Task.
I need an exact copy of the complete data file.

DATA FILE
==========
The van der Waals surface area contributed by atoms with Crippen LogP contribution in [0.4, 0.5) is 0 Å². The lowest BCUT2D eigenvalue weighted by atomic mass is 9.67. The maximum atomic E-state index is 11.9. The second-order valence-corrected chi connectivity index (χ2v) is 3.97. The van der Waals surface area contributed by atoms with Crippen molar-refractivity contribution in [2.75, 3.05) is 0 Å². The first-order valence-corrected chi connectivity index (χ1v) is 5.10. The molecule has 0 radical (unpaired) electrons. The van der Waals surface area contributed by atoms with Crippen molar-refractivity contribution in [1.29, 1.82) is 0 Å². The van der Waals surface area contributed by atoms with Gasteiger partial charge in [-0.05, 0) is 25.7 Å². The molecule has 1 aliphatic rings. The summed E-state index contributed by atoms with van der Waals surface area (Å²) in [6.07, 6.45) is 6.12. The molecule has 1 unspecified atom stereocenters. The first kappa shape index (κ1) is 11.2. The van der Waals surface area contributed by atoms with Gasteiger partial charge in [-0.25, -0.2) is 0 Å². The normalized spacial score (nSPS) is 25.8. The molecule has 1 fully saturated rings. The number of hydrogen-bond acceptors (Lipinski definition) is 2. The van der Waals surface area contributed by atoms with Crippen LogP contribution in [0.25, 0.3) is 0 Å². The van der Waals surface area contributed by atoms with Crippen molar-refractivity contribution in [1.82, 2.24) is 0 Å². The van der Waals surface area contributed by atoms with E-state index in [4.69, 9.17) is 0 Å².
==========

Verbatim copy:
The van der Waals surface area contributed by atoms with Crippen LogP contribution in [0.4, 0.5) is 0 Å². The lowest BCUT2D eigenvalue weighted by atomic mass is 9.67. The maximum atomic E-state index is 11.9. The second-order valence-corrected chi connectivity index (χ2v) is 3.97. The van der Waals surface area contributed by atoms with Crippen molar-refractivity contribution in [2.75, 3.05) is 0 Å². The first-order valence-corrected chi connectivity index (χ1v) is 5.10. The molecule has 0 radical (unpaired) electrons. The van der Waals surface area contributed by atoms with Crippen molar-refractivity contribution in [1.29, 1.82) is 0 Å². The van der Waals surface area contributed by atoms with Gasteiger partial charge in [-0.05, 0) is 25.7 Å². The molecule has 1 aliphatic rings. The summed E-state index contributed by atoms with van der Waals surface area (Å²) in [6.07, 6.45) is 6.12. The molecule has 1 unspecified atom stereocenters. The first kappa shape index (κ1) is 11.2. The van der Waals surface area contributed by atoms with Gasteiger partial charge in [-0.25, -0.2) is 0 Å². The normalized spacial score (nSPS) is 25.8. The molecule has 1 fully saturated rings. The number of hydrogen-bond acceptors (Lipinski definition) is 2. The van der Waals surface area contributed by atoms with Crippen LogP contribution in [0.25, 0.3) is 0 Å². The van der Waals surface area contributed by atoms with Crippen molar-refractivity contribution in [1.82, 2.24) is 0 Å². The van der Waals surface area contributed by atoms with E-state index in [4.69, 9.17) is 0 Å².